We often speak about omnichannel marketing and a need to involve mobile channel in our strategy. But such postulates are based on an assumption that desktop experience is still at heart of our campaigns, and the rest are just side dishes or desirable additions to the core actions. That’s a huge mistake.
With mobile content consumption exceeding desktop usage, it’s obvious that mobile becomes a key field for our marketing. But let’s start with a case study.
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Case Study: Mobile application marketing
A British supermarket chain ASDA made an app to assist consumers with the grocery shopping. Effects?
- 18% of purchases are made via mobile devices, out of which 90% via the app
- Customers using app are 2x more loyal than those who don’t use it
- Shopping frequency for mobile is 1.8 times higher than desktop.
The app not only became a success, but it also undercovered significant shift their shopping style.
What do we learn from ASDA case study about mobile user’s behavior?
The case study indicates interesting mobile user’s behavior:
– they prefer apps over mobile browsers
– They’re more loyal: because shopping with apps is simpler and more convenient! It’s on the desktop of your mobile device, so using it requires little effort.
– They buy more often. When you have an app, you can start buying instantly and add products to the list so that you won’t forget about them. With shorter time between the need and the purchase, resigning is less likely to happen.
Apps offer something that desktop experience can’t deliver: more convenience, more personalization, and real-time marketing. That’s exactly what customers need.
ASDA case is a symptom: it indicates the change in user’s lifestyle and shopping behavior, related to their smartphones and tablets. So we should talk about mobility, not the mobile – because the trend became dominant and omnipresent. Today using mobile devices is a norm, a standard, not an option anymore.
Would you say that “you must go online”? No, because we are all connected all the time. Would you brag about using social media? No, because who doesn’t? It’s the same with mobile: don’t talk about “mobile channel” – it’s the main channel for most of your users.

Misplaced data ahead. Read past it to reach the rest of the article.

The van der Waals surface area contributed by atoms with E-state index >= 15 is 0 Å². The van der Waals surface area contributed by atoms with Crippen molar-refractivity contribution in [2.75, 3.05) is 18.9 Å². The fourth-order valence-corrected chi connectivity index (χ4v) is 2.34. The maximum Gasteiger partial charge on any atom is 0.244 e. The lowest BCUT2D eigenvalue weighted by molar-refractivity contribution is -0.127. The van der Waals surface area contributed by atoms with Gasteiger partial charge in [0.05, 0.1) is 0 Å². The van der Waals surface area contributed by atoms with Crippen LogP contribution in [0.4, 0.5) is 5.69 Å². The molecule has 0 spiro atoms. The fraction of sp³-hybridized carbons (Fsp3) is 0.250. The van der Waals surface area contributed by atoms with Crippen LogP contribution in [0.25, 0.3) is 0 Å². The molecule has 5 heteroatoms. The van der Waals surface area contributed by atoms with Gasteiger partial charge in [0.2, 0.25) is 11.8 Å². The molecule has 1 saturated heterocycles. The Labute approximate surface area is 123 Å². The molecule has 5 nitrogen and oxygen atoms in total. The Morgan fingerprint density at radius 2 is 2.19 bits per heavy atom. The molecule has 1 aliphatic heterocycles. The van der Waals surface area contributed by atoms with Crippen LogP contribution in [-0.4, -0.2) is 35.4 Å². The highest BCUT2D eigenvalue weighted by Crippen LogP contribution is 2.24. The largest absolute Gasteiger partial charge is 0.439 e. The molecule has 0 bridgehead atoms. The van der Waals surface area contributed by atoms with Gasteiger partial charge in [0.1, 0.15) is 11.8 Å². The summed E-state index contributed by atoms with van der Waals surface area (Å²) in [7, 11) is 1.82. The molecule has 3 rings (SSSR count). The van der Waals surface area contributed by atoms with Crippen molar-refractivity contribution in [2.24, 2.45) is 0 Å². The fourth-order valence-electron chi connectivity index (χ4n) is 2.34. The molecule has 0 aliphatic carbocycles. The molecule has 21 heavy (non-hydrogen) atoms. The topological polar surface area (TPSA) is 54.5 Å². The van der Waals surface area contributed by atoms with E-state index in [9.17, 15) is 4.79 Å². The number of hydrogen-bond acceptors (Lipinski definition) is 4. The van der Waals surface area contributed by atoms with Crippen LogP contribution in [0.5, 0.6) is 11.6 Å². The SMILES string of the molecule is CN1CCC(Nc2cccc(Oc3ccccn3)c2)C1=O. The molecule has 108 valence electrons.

Jay Henderson said that due to these reasons we should abandon the term “mobile channel” and switch to “mobility.” While 90% of smartphone users keep their devices within arm’s reach 100 percent of the time, mobile must become the central area of marketing.
“But what I mean is, mobile is no longer the side dish to your main course marketing strategy. It’s neither a nice to have nor a must have – mobile marketing is all marketing, and we should be changing both our thinking and our vocabulary from mobile to mobility.”
What mobility means for marketers?
Vocabulary change is one thing. The other is transforming your thinking. Adopting “mobility” mindset triggers several consequences:
– Increased engagement: one in four installed apps is never used. Creating a great app is not enough: you need to engage your users in active exploration of the app. You will need a personalized communication.
– Real-Time Marketing: consumer wants to act instantly and hates to wait. She loves spontaneous shopping and can easily get distracted from purchase. That’s why marketing messages must be precisely tailored to the context: to users’ interests, to the situation, and their behavior at the moment.
– New tools for data analysis: mobile users provides you with much more data than a traditional desktop user. The geolocation information itself can tell you pretty much about her lifestyle. The relationship between consumer and a brand gets more intimate. You collect more data and have direct access to your user via push notifications. Make sure they are relevant – Mobile Marketing Automation software will take care of that.
– Customers’ criticism: 36,4% of users opt out from push notifications if they don’t find them relevant. In email marketing, drop out rate is almost 3x lower – 13,4%. It means that your messages must be tailored perfectly to the context. Customers get more demanding and critical when offering us 24/7 access to themselves. Also, they expect reciprocity and instant reactions so the issues they report.
– Interchannel migration: Users migrate between the channels, so make sure that you combine the data on the user from various sources: your website, an app or physical store. Your Marketing Automation platform should be able to integrate all the data for more personalized communication.
Mobility is not a channel, it’s a lifestyle – consumer’s habits and their need to buy and learn via smartphones, not via desktop.
Your strategy (and budget) should address the trend. Users install only a limited number of apps (around 26), so if you’re too late your customers’ mobile devices are already filled with competitors’ apps, and there is no room left for you.